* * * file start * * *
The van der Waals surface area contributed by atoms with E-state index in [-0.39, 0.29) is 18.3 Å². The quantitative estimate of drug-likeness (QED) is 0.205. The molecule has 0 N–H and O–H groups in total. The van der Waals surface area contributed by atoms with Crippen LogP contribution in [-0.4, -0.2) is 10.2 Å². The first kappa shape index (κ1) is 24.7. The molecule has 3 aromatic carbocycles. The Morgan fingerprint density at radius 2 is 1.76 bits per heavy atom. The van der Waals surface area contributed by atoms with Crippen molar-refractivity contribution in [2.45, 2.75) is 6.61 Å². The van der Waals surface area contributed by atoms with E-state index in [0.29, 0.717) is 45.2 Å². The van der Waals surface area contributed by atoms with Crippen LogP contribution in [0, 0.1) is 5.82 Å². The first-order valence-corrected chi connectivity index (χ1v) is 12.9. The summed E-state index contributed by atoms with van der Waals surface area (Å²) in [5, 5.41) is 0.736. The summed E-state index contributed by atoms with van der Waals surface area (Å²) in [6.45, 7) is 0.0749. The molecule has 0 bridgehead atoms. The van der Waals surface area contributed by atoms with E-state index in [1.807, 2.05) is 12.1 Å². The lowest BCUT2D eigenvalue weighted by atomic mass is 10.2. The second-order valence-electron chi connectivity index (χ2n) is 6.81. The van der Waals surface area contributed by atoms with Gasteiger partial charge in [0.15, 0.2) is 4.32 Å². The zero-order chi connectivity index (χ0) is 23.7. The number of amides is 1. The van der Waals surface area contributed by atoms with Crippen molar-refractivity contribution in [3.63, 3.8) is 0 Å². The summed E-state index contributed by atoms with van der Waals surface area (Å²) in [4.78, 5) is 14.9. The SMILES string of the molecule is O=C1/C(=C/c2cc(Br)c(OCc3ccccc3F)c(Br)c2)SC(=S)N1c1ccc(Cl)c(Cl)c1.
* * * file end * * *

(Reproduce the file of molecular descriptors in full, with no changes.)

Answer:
The van der Waals surface area contributed by atoms with E-state index in [-0.39, 0.29) is 18.3 Å². The quantitative estimate of drug-likeness (QED) is 0.205. The molecule has 0 N–H and O–H groups in total. The van der Waals surface area contributed by atoms with Crippen LogP contribution in [-0.4, -0.2) is 10.2 Å². The first kappa shape index (κ1) is 24.7. The molecule has 3 aromatic carbocycles. The Morgan fingerprint density at radius 2 is 1.76 bits per heavy atom. The van der Waals surface area contributed by atoms with Crippen molar-refractivity contribution in [2.45, 2.75) is 6.61 Å². The van der Waals surface area contributed by atoms with E-state index in [0.29, 0.717) is 45.2 Å². The van der Waals surface area contributed by atoms with Crippen LogP contribution in [0, 0.1) is 5.82 Å². The first-order valence-corrected chi connectivity index (χ1v) is 12.9. The summed E-state index contributed by atoms with van der Waals surface area (Å²) in [5, 5.41) is 0.736. The summed E-state index contributed by atoms with van der Waals surface area (Å²) in [6.45, 7) is 0.0749. The molecule has 0 bridgehead atoms. The van der Waals surface area contributed by atoms with E-state index in [1.807, 2.05) is 12.1 Å². The lowest BCUT2D eigenvalue weighted by atomic mass is 10.2. The second-order valence-electron chi connectivity index (χ2n) is 6.81. The van der Waals surface area contributed by atoms with Gasteiger partial charge in [0.15, 0.2) is 4.32 Å². The zero-order chi connectivity index (χ0) is 23.7. The number of amides is 1. The van der Waals surface area contributed by atoms with Crippen molar-refractivity contribution in [3.63, 3.8) is 0 Å². The summed E-state index contributed by atoms with van der Waals surface area (Å²) in [4.78, 5) is 14.9. The SMILES string of the molecule is O=C1/C(=C/c2cc(Br)c(OCc3ccccc3F)c(Br)c2)SC(=S)N1c1ccc(Cl)c(Cl)c1.